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Guide Food safety tips for businesses

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3. Cross contamination

Cross contamination is when bacteria spread between food, surfaces, people or equipment.

It's most likely to happen when:

  • Raw food touches (or drips onto) other food
  • Raw food touches (or drips onto) equipment or surfaces
  • People touch raw food with their hands.

So, if raw meat drips onto a cake in the fridge, bacteria will spread from the meat to the cake.

If you cut raw meat on a chopping board, bacteria will spread from the meat to the board and knife. If you then use the same board and knife (without sanitising them thoroughly) to chop a cucumber, the bacteria will spread from the board and knife to the cucumber.

Hands can also spread bacteria

If you touch raw food and don’t wash your hands thoroughly you can spread bacteria to other things you touch. People also carry bacteria in their bodies, so if someone touches their mouth, nose, any open cut, or when they stifle a cough or go to the toilet, they will end up with many more bacteria on their hands. This is why it is so important to wash hands regularly and after using the toilet.

If you can't clean equipment, you can't use it for everything

Complex equipment that can't be completely disassembled and put through a commercial dishwasher can't be used for raw and ready to eat foods as it will be impossible to adequately disinfect. Complex equipment includes slicers, vacuum packing machines, mincers, food processors, electrical machinery and other similar items that cannot be fully submerged in cleaning solutions or subject to heat treatment up to 820C. You could use it just for raw food, but must make it clear it cannot be used for anything that won't be cooked.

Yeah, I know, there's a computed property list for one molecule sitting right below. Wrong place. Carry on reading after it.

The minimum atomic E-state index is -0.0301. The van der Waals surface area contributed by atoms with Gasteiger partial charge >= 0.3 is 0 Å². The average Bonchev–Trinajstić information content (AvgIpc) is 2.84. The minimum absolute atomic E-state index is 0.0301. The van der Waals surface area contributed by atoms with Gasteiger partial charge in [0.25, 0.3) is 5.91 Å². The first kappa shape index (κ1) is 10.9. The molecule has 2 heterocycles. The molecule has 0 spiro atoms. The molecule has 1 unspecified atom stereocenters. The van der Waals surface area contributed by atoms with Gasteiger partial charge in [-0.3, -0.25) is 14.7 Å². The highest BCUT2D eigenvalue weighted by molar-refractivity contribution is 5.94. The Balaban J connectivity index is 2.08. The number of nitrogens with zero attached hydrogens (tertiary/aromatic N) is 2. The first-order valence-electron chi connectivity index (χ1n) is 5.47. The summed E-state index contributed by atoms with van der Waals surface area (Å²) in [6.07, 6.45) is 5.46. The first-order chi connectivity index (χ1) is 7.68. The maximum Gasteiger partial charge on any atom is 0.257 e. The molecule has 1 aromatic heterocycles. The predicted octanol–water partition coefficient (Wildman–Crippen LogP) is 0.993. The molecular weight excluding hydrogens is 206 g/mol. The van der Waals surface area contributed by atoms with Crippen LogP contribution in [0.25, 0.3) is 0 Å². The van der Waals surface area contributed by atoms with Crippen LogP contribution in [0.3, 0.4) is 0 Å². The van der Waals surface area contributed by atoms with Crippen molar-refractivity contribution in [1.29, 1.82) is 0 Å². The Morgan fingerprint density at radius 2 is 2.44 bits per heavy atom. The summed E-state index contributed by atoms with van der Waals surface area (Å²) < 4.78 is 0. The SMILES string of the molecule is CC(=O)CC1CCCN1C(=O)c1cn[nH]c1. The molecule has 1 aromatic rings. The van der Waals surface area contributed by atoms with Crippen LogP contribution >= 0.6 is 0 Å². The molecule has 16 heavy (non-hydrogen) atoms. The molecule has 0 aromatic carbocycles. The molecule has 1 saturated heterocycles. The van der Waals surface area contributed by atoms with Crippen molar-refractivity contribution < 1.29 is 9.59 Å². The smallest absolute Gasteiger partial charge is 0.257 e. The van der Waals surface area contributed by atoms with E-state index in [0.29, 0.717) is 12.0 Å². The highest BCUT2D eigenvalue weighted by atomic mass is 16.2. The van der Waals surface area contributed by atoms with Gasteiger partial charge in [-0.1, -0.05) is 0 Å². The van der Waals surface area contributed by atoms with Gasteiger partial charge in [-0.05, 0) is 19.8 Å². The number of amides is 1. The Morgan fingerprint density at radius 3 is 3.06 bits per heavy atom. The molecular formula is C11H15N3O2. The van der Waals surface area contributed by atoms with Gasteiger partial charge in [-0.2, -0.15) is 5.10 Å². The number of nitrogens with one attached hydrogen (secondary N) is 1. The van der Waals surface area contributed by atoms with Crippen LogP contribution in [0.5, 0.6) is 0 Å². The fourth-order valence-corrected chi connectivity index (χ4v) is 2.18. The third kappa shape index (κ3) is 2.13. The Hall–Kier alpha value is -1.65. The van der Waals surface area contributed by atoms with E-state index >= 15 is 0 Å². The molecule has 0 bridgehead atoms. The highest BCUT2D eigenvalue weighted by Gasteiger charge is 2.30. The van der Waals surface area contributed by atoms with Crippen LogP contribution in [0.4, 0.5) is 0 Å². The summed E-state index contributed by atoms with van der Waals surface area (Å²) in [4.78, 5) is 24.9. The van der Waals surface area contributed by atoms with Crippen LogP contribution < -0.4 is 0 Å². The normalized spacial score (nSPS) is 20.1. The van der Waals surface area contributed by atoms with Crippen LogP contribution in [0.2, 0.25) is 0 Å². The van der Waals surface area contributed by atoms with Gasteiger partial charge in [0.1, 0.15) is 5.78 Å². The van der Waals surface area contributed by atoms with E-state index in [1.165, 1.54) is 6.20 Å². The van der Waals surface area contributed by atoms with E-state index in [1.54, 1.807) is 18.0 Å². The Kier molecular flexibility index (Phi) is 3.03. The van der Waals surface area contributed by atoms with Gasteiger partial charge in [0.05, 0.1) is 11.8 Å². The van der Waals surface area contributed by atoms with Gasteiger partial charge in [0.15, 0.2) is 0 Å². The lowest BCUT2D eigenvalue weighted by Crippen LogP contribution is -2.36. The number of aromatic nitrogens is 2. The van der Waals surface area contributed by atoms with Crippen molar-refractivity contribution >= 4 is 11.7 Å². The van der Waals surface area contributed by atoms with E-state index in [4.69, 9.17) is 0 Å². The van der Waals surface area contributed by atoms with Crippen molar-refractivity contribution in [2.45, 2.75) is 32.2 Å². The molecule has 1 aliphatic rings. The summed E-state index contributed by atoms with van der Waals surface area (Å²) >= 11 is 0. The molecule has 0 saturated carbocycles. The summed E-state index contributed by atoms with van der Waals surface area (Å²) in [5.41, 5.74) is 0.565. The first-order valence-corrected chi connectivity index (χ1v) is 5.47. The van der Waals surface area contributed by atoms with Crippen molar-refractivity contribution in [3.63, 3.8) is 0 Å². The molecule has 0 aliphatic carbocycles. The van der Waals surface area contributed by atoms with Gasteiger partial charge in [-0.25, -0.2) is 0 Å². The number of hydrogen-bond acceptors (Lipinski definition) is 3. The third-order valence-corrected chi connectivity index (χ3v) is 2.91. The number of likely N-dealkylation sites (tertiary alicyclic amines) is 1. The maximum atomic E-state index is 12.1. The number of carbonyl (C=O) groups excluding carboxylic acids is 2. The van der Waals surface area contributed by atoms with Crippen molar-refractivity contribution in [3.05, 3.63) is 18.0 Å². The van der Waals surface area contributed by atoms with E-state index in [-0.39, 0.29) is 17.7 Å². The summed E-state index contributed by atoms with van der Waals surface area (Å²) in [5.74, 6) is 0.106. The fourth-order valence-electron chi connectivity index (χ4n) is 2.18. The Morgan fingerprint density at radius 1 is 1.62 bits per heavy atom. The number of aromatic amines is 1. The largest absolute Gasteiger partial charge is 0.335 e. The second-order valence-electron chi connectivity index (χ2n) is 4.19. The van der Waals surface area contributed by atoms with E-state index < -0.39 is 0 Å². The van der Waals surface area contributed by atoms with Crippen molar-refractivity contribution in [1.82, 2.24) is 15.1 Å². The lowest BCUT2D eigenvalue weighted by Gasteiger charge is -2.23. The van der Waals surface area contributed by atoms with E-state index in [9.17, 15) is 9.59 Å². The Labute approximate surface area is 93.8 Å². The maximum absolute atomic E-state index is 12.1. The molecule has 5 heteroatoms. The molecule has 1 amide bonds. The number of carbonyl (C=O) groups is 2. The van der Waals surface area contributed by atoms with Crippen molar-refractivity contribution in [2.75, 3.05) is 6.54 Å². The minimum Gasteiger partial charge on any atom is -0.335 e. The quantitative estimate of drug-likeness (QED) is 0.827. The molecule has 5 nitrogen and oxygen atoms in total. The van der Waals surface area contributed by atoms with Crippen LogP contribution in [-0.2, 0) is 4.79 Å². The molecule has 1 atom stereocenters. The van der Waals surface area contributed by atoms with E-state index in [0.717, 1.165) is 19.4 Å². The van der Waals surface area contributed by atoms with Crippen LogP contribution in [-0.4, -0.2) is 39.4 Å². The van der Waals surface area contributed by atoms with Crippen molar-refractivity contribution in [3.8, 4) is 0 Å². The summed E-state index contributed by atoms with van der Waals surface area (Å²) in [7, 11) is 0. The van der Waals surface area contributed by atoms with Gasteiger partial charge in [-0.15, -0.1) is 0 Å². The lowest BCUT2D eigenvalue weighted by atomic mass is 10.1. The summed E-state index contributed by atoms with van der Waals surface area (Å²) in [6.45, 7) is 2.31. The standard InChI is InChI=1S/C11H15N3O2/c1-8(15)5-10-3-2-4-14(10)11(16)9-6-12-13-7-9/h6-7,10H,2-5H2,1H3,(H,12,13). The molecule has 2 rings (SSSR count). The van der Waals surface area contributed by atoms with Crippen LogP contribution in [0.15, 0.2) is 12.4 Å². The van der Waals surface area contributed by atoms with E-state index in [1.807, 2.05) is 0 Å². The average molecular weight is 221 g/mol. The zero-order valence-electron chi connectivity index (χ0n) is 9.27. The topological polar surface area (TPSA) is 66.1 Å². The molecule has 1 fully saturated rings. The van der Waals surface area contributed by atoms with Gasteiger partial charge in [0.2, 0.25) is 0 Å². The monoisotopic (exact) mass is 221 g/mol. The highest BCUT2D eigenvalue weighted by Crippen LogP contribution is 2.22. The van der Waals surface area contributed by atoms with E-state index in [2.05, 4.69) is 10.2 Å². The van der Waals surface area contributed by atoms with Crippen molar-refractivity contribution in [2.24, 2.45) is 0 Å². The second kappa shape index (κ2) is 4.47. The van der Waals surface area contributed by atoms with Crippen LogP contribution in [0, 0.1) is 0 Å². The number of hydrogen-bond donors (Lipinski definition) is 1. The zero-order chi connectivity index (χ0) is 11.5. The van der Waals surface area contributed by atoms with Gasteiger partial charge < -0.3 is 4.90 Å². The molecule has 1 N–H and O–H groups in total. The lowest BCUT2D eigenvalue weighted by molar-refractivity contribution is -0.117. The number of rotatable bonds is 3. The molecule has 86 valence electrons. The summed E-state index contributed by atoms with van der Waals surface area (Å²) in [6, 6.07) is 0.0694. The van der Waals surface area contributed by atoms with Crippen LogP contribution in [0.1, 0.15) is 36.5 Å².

By avoiding cross contamination, you can stop bacteria spreading.

What you need to do:

  • Keep raw and ready-to-eat foods separate.
  • Clean and sanitise surfaces and equipment thoroughly before you start to prepare food and after they have been used with raw food.
  • Keep areas where you prepare raw foods separate from areas where you handle ready to eat foods.
  • Where possible have separate utensils and equipment, knives and chopping boards for raw and cooked foods, preferably using different colours to make it clear.
  • Keep staff handling ready to eat foods separate from staff and areas where raw foods are handled as much as possible.
  • Wash your hands thoroughly after touching raw food, coughing/sneezing, touching your mouth or nose or going to the toilet.

How to check:

  • Supervise cleaning and food handling.
  • Check that raw and ready-to-eat foods are kept apart when they are stored, prepared and displayed.
  • Make sure that your staff know how to avoid cross contamination.